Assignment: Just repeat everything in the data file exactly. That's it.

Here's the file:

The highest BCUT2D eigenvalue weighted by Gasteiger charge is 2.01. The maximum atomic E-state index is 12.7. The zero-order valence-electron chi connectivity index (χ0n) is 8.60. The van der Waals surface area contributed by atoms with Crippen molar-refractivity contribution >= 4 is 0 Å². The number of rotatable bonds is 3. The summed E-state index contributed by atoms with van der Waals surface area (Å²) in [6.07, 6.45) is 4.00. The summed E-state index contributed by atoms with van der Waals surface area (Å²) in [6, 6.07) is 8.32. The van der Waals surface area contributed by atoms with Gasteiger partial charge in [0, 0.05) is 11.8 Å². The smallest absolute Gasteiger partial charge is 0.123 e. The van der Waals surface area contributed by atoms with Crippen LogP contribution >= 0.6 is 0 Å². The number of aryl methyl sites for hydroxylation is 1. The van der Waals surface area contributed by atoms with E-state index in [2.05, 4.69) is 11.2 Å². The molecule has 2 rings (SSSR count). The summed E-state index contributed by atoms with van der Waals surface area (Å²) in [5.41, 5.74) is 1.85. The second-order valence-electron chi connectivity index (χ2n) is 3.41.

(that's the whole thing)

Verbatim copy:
The highest BCUT2D eigenvalue weighted by Gasteiger charge is 2.01. The maximum atomic E-state index is 12.7. The zero-order valence-electron chi connectivity index (χ0n) is 8.60. The van der Waals surface area contributed by atoms with Crippen molar-refractivity contribution >= 4 is 0 Å². The number of rotatable bonds is 3. The summed E-state index contributed by atoms with van der Waals surface area (Å²) in [6.07, 6.45) is 4.00. The summed E-state index contributed by atoms with van der Waals surface area (Å²) in [6, 6.07) is 8.32. The van der Waals surface area contributed by atoms with Gasteiger partial charge in [0, 0.05) is 11.8 Å². The smallest absolute Gasteiger partial charge is 0.123 e. The van der Waals surface area contributed by atoms with Crippen LogP contribution >= 0.6 is 0 Å². The number of aryl methyl sites for hydroxylation is 1. The van der Waals surface area contributed by atoms with E-state index in [2.05, 4.69) is 11.2 Å². The molecule has 2 rings (SSSR count). The summed E-state index contributed by atoms with van der Waals surface area (Å²) in [5.41, 5.74) is 1.85. The second-order valence-electron chi connectivity index (χ2n) is 3.41.